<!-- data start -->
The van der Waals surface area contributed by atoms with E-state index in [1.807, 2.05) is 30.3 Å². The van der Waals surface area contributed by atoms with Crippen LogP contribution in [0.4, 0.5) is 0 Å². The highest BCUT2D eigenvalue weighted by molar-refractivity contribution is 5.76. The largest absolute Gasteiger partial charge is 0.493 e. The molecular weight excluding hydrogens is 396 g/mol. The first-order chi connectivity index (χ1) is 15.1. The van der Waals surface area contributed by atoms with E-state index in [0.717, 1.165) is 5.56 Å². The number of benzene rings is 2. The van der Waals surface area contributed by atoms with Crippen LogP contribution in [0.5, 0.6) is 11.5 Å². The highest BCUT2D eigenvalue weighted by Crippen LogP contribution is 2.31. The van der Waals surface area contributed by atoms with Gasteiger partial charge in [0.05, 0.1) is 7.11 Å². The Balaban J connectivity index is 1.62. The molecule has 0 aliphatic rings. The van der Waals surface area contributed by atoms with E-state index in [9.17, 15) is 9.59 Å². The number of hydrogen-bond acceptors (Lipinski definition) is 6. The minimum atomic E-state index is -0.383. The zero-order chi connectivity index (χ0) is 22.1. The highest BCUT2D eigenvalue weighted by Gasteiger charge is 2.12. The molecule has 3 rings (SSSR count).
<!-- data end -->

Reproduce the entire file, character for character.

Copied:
The van der Waals surface area contributed by atoms with E-state index in [1.807, 2.05) is 30.3 Å². The van der Waals surface area contributed by atoms with Crippen LogP contribution in [0.4, 0.5) is 0 Å². The highest BCUT2D eigenvalue weighted by molar-refractivity contribution is 5.76. The largest absolute Gasteiger partial charge is 0.493 e. The molecular weight excluding hydrogens is 396 g/mol. The first-order chi connectivity index (χ1) is 15.1. The van der Waals surface area contributed by atoms with E-state index in [0.717, 1.165) is 5.56 Å². The number of benzene rings is 2. The van der Waals surface area contributed by atoms with Crippen LogP contribution in [0.5, 0.6) is 11.5 Å². The highest BCUT2D eigenvalue weighted by Crippen LogP contribution is 2.31. The van der Waals surface area contributed by atoms with Gasteiger partial charge in [0.05, 0.1) is 7.11 Å². The Balaban J connectivity index is 1.62. The molecule has 0 aliphatic rings. The van der Waals surface area contributed by atoms with E-state index in [9.17, 15) is 9.59 Å². The number of hydrogen-bond acceptors (Lipinski definition) is 6. The minimum atomic E-state index is -0.383. The zero-order chi connectivity index (χ0) is 22.1. The highest BCUT2D eigenvalue weighted by Gasteiger charge is 2.12. The molecule has 3 rings (SSSR count).